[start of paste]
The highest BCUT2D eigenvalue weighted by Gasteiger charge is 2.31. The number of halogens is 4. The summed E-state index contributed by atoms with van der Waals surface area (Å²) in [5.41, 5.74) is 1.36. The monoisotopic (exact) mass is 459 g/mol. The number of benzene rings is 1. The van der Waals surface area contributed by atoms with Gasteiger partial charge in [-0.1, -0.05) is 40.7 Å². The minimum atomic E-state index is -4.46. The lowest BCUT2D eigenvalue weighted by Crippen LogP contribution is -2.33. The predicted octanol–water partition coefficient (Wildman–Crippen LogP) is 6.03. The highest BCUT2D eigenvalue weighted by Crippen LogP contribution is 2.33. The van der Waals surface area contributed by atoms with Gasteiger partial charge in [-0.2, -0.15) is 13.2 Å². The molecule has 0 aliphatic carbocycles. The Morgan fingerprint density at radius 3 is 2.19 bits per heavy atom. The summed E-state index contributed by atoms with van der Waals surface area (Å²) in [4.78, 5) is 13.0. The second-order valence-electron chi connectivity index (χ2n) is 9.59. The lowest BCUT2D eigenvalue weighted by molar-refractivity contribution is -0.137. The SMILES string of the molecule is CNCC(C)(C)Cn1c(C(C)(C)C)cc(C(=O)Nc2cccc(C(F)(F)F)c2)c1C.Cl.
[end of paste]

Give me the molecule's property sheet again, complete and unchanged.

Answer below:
The highest BCUT2D eigenvalue weighted by Gasteiger charge is 2.31. The number of halogens is 4. The summed E-state index contributed by atoms with van der Waals surface area (Å²) in [5.41, 5.74) is 1.36. The monoisotopic (exact) mass is 459 g/mol. The number of benzene rings is 1. The van der Waals surface area contributed by atoms with Gasteiger partial charge in [-0.1, -0.05) is 40.7 Å². The minimum atomic E-state index is -4.46. The lowest BCUT2D eigenvalue weighted by Crippen LogP contribution is -2.33. The predicted octanol–water partition coefficient (Wildman–Crippen LogP) is 6.03. The highest BCUT2D eigenvalue weighted by Crippen LogP contribution is 2.33. The van der Waals surface area contributed by atoms with Gasteiger partial charge in [-0.2, -0.15) is 13.2 Å². The molecule has 0 aliphatic carbocycles. The Morgan fingerprint density at radius 3 is 2.19 bits per heavy atom. The summed E-state index contributed by atoms with van der Waals surface area (Å²) in [4.78, 5) is 13.0. The second-order valence-electron chi connectivity index (χ2n) is 9.59. The lowest BCUT2D eigenvalue weighted by molar-refractivity contribution is -0.137. The SMILES string of the molecule is CNCC(C)(C)Cn1c(C(C)(C)C)cc(C(=O)Nc2cccc(C(F)(F)F)c2)c1C.Cl.